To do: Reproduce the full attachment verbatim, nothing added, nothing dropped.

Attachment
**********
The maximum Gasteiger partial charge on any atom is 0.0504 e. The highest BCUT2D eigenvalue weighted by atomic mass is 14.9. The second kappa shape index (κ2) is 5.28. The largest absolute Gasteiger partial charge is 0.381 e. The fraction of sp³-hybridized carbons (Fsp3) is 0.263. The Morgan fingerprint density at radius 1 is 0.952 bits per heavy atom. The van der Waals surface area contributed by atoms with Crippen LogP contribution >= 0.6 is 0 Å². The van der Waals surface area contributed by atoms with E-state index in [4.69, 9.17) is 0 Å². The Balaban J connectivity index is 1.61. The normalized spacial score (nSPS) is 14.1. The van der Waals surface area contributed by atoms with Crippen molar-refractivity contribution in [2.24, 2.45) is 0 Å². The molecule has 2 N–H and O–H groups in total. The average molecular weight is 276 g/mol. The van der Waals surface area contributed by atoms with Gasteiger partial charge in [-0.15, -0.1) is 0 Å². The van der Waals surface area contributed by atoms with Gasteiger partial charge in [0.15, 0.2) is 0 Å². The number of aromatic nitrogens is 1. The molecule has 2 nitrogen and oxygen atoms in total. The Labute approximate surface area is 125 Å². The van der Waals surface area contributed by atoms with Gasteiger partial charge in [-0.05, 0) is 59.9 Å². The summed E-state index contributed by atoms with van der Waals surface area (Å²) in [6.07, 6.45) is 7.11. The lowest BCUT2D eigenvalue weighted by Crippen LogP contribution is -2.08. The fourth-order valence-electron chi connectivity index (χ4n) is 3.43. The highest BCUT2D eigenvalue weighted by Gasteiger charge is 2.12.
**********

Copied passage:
The maximum Gasteiger partial charge on any atom is 0.0504 e. The highest BCUT2D eigenvalue weighted by atomic mass is 14.9. The second kappa shape index (κ2) is 5.28. The largest absolute Gasteiger partial charge is 0.381 e. The fraction of sp³-hybridized carbons (Fsp3) is 0.263. The Morgan fingerprint density at radius 1 is 0.952 bits per heavy atom. The van der Waals surface area contributed by atoms with Crippen LogP contribution >= 0.6 is 0 Å². The van der Waals surface area contributed by atoms with E-state index in [4.69, 9.17) is 0 Å². The Balaban J connectivity index is 1.61. The normalized spacial score (nSPS) is 14.1. The van der Waals surface area contributed by atoms with Crippen molar-refractivity contribution in [2.24, 2.45) is 0 Å². The molecule has 2 N–H and O–H groups in total. The average molecular weight is 276 g/mol. The van der Waals surface area contributed by atoms with Gasteiger partial charge in [-0.15, -0.1) is 0 Å². The van der Waals surface area contributed by atoms with Gasteiger partial charge in [0.15, 0.2) is 0 Å². The number of aromatic nitrogens is 1. The molecule has 2 nitrogen and oxygen atoms in total. The Labute approximate surface area is 125 Å². The van der Waals surface area contributed by atoms with Gasteiger partial charge in [-0.05, 0) is 59.9 Å². The summed E-state index contributed by atoms with van der Waals surface area (Å²) in [6.07, 6.45) is 7.11. The lowest BCUT2D eigenvalue weighted by Crippen LogP contribution is -2.08. The fourth-order valence-electron chi connectivity index (χ4n) is 3.43. The highest BCUT2D eigenvalue weighted by Gasteiger charge is 2.12.